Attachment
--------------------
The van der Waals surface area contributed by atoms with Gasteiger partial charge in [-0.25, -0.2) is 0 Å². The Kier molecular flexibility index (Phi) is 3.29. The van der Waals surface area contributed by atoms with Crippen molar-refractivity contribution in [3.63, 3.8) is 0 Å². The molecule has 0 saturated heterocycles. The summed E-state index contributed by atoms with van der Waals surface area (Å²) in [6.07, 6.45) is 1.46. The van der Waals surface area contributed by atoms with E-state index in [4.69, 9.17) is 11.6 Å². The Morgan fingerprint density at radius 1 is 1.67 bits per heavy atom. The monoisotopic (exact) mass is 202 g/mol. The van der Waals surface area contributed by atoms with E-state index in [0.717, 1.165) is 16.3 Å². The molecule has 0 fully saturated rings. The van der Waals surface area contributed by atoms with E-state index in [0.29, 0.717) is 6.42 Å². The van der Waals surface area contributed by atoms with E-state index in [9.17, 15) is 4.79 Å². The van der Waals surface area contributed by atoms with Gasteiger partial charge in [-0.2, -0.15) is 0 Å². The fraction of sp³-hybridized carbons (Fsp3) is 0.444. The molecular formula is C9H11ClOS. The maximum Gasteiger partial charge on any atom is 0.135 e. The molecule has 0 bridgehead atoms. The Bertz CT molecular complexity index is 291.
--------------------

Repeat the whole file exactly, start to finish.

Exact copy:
The van der Waals surface area contributed by atoms with Gasteiger partial charge in [-0.25, -0.2) is 0 Å². The Kier molecular flexibility index (Phi) is 3.29. The van der Waals surface area contributed by atoms with Crippen molar-refractivity contribution in [3.63, 3.8) is 0 Å². The molecule has 0 saturated heterocycles. The summed E-state index contributed by atoms with van der Waals surface area (Å²) in [6.07, 6.45) is 1.46. The van der Waals surface area contributed by atoms with E-state index in [4.69, 9.17) is 11.6 Å². The Morgan fingerprint density at radius 1 is 1.67 bits per heavy atom. The monoisotopic (exact) mass is 202 g/mol. The van der Waals surface area contributed by atoms with E-state index in [0.717, 1.165) is 16.3 Å². The molecule has 0 fully saturated rings. The van der Waals surface area contributed by atoms with E-state index in [0.29, 0.717) is 6.42 Å². The van der Waals surface area contributed by atoms with E-state index in [9.17, 15) is 4.79 Å². The van der Waals surface area contributed by atoms with Gasteiger partial charge in [-0.2, -0.15) is 0 Å². The fraction of sp³-hybridized carbons (Fsp3) is 0.444. The molecular formula is C9H11ClOS. The maximum Gasteiger partial charge on any atom is 0.135 e. The molecule has 0 bridgehead atoms. The Bertz CT molecular complexity index is 291.